Yeah, It's "Too Soon" With Robin Williams


I have a friend who lives in L.A. and writes about celebrity. Mostly cynically. The day after Robin Williams died, in typical fashion, he posted to Facebook and his exactly 5,000 followers, that he didn't think Robin Williams was funny. The response was just what you would expect, and just what he was looking for: Some people yammered in agreement, others howled "too soon." I responded with, "who gives a fuck if you think Robin Williams was funny?" Then there was more yammering and howling about those who were and weren't outraged.

That totally misses the point. It misses every point.

In the immortal words of Denzel Washington in Philadelphia (and the countless other places it has been said), I'll explain it to you like you are a four-year-old. We feel pain when a celebrity dies, not because of their celebrity, but because we feel like we know them through their work. It's like a friend has died, or multiple friends. In the case of Robin Williams, some of our very best friends. And that, makes us think about ourselves. It's upsetting because it's personal.

So knowing that I can spar with the best of them, my Facebook friend retorted to my "who gives a fuck if you think Robin Williams was funny?" with "you certainly don't, but seriously, do you think he was funny?" I responded that the man tied a belt around his neck yesterday, and my grandfather killed himself the same way ... and the rest really is personal, but the point is, regardless of whether I find Robin Williams funny, I felt like I knew him through his work and I have personal experiences with suicide. In fact, I have personal experiences with depression, manic depression, attempted suicide and a variety of mental illnesses, because for one, it runs in my family, and for two, I studied clinical therapy and for three, I studied clinical therapy because I have personal experiences that made me interested in clinical therapy. So I also said, "I don't give a fuck whether either of us thinks Robin Williams was funny."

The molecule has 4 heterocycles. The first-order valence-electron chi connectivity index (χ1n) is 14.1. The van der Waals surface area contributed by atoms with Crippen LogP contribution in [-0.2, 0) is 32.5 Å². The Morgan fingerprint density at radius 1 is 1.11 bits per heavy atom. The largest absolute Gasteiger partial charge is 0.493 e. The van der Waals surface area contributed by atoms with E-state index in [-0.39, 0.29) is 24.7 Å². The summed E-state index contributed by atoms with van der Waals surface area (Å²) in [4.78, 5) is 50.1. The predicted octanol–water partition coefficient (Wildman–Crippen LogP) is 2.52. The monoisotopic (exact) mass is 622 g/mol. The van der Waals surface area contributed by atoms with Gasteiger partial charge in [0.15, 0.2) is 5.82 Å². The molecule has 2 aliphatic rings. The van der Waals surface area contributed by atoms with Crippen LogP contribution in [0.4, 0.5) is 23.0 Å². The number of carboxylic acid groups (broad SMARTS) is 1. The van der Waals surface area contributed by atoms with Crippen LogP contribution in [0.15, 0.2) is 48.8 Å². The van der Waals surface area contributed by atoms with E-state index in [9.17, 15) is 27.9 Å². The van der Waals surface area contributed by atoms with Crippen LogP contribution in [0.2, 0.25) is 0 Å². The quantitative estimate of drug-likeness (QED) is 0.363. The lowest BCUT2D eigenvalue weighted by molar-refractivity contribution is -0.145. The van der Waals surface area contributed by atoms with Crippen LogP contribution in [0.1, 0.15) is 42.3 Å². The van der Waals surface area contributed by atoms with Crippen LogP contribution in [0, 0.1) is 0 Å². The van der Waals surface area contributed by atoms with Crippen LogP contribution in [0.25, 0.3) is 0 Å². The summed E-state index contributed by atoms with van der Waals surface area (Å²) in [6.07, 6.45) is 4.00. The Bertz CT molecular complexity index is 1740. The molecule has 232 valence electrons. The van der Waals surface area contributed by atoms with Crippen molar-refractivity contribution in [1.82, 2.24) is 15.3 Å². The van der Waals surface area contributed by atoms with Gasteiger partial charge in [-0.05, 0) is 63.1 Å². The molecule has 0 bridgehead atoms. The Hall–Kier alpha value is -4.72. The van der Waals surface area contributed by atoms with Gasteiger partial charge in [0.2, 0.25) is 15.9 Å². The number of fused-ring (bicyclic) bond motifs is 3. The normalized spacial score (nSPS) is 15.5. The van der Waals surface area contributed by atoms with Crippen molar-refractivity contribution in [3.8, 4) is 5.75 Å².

I had a strong personal reaction when Phillip Seymour Hoffman died as well, because, guess what, I have personal experiences with addiction. Now, my personal experiences with addiction are not as powerful for me as those of depression and suicide, because that's just how the chips fell, and also I didn't feel like I knew Phillip Seymour Hoffman as well. So my reaction wasn't as strong. But my Facebook friend relates to addiction better than I do and he didn't parse out the quality of the performances in the particular Phillip Seymour Hoffman roles the next day.

Feeling brokenhearted because a celebrity dies doesn't have a damn thing to do with their celebrity, it's entirely about us. It's why we cry at their movies, or books, or music or what have you. It evokes personal experiences that make us feel. And that's Okay. My Facebook friend, to my explanation of my grandfather, said "depression is one of the most difficult diseases to empathize with." For him. And lucky him for not having that personal connection. I empathize with it easily.

It's true that we have a tendency to milk tragedy in our present-day culture. I don't know if that is historically true, or true in other cultures, but I speculate that it's a pretty common human response. The "too soon?" joke is a point well taken. And, "comedy equals tragedy plus time," so they say. But really, sometimes it is too soon, because actual humans are having actual human experiences, even if you aren't.

So seriously, give us a day to grieve Robin Williams, because our grandfathers may have also hanged themselves with a belt. Give us a day to grieve whatever it is. There is no specific amount for the time part of the formula "comedy equals tragedy plus time," and maybe you need less time than someone else. That happens with humans. It starts wars. But those who haven't had enough time aren't getting outraged -- well, some might be -- but mostly they are grieving, for themselves.

I enjoy me some good cynicism as well, I'm from NY. But for me, yeah, it's too soon with Robin Williams.

Need help? In the U.S., call 1-800-273-8255 for the National Suicide Prevention Lifeline.

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